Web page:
Broome County Office for the Aging and County Health Department Partner to Prevent and Fight Falls
According to the National Council on Aging (NCOA), an older adult is seen in an emergency department every 15 seconds for a fall-related injury. Falls are the leading cause injuries for those aged 65 and over. In 2006, data analysis from the NYS Health Department's (DOH) Community Health Assessment process revealed that Broome County had a notably higher fall related hospitalization rate for the 65 and over population than the national average.
Falls are predictable and preventable but can be devastating to older adults. Adding to the seriousness of the problem are the costs of treatment and recovery in New York State.
In 2005, 48,947 NY residents age 65+ required hospital stays as the result of a fall. An additional 77,178 were treated and released from an emergency department. This is a total of 126,125 older New Yorkers, averaging over 345 people per day. In 2005, the cost for fall injuries in NYS residents age 65+ were almost $1.5 billion for hospitalizations and over $100 million for emergency department visits.
The fact is, injuries and the loss of independence from falls often cause an older person's life to change radically and for the worse. Sixty percent of these falls occur in the home. Three of the most obvious and easy changes a person can make to avoid falls are reducing clutter, making sure electrical cords are safely tucked away from walking paths, and being sure throw rugs and carpets are secured to the floor.
The Broome County Office for the Aging (BCOFA)organized a workgroup focused on chronic disease management and wellness promotion and decided, because of the interconnectedness of the issues, to see what could be done to lower the county's high fall related hospitalization rates for older adults. The workgroup developed plans to address the high rate of falls within Broome County.
The Broome County plan began by training people to provide an evidence-based program - A Matter of Balance" that teaches seniors practical strategies to reduce the fear of falling and increase activity levels. The work group also organized a Balance Clinic.
"The Balance Clinic was such a success that we have held two every year since [then]", said Kathleen Bunnell, Director of BCOFA.
In addition, the Broome County Health Department and the BCOFA have been working together in conjunction with the New York State Department of Health and The Centers for Disease Control and Prevention, on a national Fall Prevention project that provides adults 65 and older with the opportunity to participate in different community fall prevention programs. These programs focus on improving functional ability (balance, physical function) and, consequently, reduce fall-related risks and falls frequency. This project is called "Better Balance for Broome."
Three of the programs offered under Better Balance for Broome include: "Tai Chi: Moving for Better Balance," "Stepping On," and the "STEADI Program." Visit the Broome County web site for more information on these programs.
Tai Chi: Moving for Better Balance is a program using graceful form of martial arts that has been tailored specifically for older adults. It uses slow precise movements that can help participants stay fit, reduce falls, and fight some chronic diseases. Research done in several countries has shown that Tai Chi can reduce the risk of falling up to 55%. Tai Chi assists with improving arthritis, high blood pressure, poor balance, stress, and sleep patterns.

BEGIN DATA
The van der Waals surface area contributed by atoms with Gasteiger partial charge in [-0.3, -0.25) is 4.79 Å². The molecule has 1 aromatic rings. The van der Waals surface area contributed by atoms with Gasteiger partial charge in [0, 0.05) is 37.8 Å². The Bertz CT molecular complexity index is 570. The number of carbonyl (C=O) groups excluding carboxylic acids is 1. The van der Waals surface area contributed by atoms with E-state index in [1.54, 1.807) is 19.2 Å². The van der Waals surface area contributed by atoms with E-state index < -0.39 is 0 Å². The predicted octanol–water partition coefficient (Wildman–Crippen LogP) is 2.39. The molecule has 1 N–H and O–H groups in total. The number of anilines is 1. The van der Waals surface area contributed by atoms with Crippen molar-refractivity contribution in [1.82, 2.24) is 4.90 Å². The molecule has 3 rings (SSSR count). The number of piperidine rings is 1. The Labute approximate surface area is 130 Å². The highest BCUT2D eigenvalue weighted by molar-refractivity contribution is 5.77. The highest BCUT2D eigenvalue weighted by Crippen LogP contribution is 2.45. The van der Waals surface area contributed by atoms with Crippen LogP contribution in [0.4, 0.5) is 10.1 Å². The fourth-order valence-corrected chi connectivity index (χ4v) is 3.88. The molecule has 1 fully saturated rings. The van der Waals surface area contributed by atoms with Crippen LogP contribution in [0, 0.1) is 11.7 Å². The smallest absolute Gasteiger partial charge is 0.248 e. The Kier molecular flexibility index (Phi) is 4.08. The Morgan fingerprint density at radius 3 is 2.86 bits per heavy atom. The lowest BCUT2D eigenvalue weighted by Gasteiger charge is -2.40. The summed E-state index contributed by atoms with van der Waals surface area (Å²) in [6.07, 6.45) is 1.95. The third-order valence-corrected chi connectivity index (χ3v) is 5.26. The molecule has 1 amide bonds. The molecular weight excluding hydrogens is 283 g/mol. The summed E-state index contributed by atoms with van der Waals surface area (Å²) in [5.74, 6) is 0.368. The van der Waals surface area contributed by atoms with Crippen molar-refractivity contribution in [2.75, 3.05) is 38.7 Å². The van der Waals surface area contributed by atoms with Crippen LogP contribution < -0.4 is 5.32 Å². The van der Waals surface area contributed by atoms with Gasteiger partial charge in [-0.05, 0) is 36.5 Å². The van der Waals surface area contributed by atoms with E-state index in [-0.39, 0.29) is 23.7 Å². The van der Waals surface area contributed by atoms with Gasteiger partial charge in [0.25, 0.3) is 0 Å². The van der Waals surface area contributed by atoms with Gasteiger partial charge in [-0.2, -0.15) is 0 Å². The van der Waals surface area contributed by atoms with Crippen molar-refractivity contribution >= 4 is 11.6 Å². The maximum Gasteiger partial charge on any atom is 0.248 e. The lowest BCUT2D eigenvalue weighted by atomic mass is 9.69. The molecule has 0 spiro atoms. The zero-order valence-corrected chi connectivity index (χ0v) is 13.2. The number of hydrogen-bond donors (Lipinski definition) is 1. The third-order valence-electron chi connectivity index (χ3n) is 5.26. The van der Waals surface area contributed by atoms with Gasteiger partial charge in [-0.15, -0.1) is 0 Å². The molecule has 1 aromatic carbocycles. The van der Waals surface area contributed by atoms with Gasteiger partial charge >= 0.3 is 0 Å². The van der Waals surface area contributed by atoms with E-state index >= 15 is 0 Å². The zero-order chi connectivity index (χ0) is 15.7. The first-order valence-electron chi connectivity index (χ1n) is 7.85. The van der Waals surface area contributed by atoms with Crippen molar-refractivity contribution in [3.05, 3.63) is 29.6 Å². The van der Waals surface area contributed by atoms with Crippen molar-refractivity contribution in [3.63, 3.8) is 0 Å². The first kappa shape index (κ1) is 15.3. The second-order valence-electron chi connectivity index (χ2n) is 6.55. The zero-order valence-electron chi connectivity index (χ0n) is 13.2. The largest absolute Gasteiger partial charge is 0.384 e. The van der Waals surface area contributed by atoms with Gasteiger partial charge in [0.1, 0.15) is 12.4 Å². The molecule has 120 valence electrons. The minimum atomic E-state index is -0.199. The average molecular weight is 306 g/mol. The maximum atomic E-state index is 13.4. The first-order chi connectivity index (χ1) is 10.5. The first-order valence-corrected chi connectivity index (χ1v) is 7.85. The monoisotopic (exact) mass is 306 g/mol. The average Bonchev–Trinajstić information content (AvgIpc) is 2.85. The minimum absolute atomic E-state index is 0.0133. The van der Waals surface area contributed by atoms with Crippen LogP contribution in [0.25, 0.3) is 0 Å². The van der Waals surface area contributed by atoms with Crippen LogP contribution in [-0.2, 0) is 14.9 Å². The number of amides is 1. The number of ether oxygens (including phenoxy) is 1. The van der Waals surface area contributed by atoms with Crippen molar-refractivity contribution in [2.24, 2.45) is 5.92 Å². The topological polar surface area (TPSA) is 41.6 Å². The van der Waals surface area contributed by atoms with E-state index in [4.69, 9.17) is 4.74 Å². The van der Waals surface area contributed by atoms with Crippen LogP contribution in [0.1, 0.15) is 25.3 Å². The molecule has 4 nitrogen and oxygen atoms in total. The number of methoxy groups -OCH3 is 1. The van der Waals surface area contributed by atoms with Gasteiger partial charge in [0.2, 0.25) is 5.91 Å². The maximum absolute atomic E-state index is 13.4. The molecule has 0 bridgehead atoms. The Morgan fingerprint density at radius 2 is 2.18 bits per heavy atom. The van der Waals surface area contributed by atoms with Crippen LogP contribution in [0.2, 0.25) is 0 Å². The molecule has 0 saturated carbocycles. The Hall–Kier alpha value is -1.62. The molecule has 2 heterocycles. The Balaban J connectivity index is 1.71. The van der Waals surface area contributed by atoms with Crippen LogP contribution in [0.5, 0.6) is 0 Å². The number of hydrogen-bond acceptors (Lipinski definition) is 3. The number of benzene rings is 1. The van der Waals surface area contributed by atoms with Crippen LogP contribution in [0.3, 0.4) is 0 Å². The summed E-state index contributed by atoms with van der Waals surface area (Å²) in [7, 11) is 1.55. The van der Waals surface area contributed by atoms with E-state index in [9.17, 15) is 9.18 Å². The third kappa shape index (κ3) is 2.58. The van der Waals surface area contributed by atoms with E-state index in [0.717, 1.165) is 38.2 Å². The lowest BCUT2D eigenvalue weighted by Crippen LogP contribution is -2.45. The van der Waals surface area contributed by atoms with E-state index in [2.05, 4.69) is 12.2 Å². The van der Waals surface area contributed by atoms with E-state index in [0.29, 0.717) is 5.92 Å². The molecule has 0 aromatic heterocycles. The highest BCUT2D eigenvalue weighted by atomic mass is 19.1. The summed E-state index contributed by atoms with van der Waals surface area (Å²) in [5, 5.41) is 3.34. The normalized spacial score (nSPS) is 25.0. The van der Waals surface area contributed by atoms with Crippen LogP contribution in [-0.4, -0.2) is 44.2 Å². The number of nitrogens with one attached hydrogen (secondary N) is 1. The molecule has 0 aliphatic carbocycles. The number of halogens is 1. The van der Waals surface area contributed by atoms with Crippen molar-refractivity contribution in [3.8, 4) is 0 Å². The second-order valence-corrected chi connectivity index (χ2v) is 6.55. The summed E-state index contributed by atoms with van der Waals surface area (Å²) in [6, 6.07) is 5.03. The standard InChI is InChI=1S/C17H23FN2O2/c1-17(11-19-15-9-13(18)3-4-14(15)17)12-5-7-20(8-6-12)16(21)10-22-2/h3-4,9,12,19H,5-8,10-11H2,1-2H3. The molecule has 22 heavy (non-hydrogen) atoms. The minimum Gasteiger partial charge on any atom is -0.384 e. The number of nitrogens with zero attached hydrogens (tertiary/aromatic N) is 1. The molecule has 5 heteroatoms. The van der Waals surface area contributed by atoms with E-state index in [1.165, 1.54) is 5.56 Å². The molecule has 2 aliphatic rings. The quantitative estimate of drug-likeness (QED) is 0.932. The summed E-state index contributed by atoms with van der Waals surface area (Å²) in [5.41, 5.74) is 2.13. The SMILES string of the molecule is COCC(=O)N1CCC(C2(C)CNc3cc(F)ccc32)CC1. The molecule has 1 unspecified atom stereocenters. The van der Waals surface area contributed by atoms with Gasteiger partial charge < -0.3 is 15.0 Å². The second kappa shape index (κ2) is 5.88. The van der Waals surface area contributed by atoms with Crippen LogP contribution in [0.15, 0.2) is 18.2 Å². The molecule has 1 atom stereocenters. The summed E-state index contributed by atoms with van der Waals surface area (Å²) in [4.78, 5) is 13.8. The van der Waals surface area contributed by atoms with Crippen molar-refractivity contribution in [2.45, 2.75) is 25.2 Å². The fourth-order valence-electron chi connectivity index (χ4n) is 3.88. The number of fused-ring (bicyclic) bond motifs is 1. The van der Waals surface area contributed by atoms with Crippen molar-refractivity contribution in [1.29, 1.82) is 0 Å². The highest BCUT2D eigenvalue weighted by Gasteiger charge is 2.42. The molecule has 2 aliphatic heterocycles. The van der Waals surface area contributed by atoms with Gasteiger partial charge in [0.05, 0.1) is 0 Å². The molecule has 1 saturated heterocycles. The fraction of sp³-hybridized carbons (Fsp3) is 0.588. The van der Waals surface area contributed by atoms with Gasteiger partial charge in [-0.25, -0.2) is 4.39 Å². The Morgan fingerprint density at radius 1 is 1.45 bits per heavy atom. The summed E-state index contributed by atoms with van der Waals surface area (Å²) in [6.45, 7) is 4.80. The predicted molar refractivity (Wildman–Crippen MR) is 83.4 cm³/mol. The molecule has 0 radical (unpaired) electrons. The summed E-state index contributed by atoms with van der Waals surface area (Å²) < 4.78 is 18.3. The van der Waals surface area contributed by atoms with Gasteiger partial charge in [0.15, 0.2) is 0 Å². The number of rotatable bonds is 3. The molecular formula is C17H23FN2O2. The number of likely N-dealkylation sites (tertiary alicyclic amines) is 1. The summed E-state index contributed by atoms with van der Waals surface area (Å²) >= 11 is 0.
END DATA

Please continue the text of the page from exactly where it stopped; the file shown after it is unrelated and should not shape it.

Stepping On is a program for adults ages 65 and older who are at risk of falling, have a fear of falling or who have fallen one or more times. Stepping On is a seven week program designed to empower older adults to carry out health behaviors that reduce the risks of falls, improve self-management, and increase quality of life. Topics covered by the program include: improving balance and strength; home and community safety; vision; safe footwear; and medication review.
STEADI (Stopping Elderly Accidents Deaths and Injuries) is a program created for clinicians in response to the lack of awareness of clinical guidelines for prevention of falls in older adults over the age of 65. The Centers for Disease Control (CDC) is working with Broome County and a local hospital system as a test site to pilot this program. Clinicians have voiced a need for standardized information and materials related to fall risk assessments. Many Broome County health care providers are conducting annual fall risk assessments and promoting a fall plan of care for their patients who are identified to be at risk. Local hospitals have expressed an interest in the impact of the falls statistics and are working with the BCOFA to develop materials and protocols for referring at-risk patients to these community-based programs. BCOFA maintains a listing of available falls prevention programs on their website and in publication.
Older adults and their families are encouraged to learn more about fall prevention and how to participate in fall prevention programs. For more information about these fall prevention programs, contact Mary McFadden at 607-778-3929, email@example.com or Rita Fluharty at 607-778-2411, firstname.lastname@example.org
Did You Know?
Studies have found that a combination of interventions can significantly reduce falls in the older adult population. Experts recommend:
- a physical activity regimen that includes balance, strength training, and flexibility components;
- consulting with a health professional about getting a fall risk assessment;
- having medications reviewed periodically;
- having vision checked annually; and
- making sure the home environment is safe and supportive.
For more information about fall prevention, you can visit these websites:
Tools and Resources for Preventing Falls from the National Council on Aging
Data and Information on Falls and Falls Prevention (New York State DOH)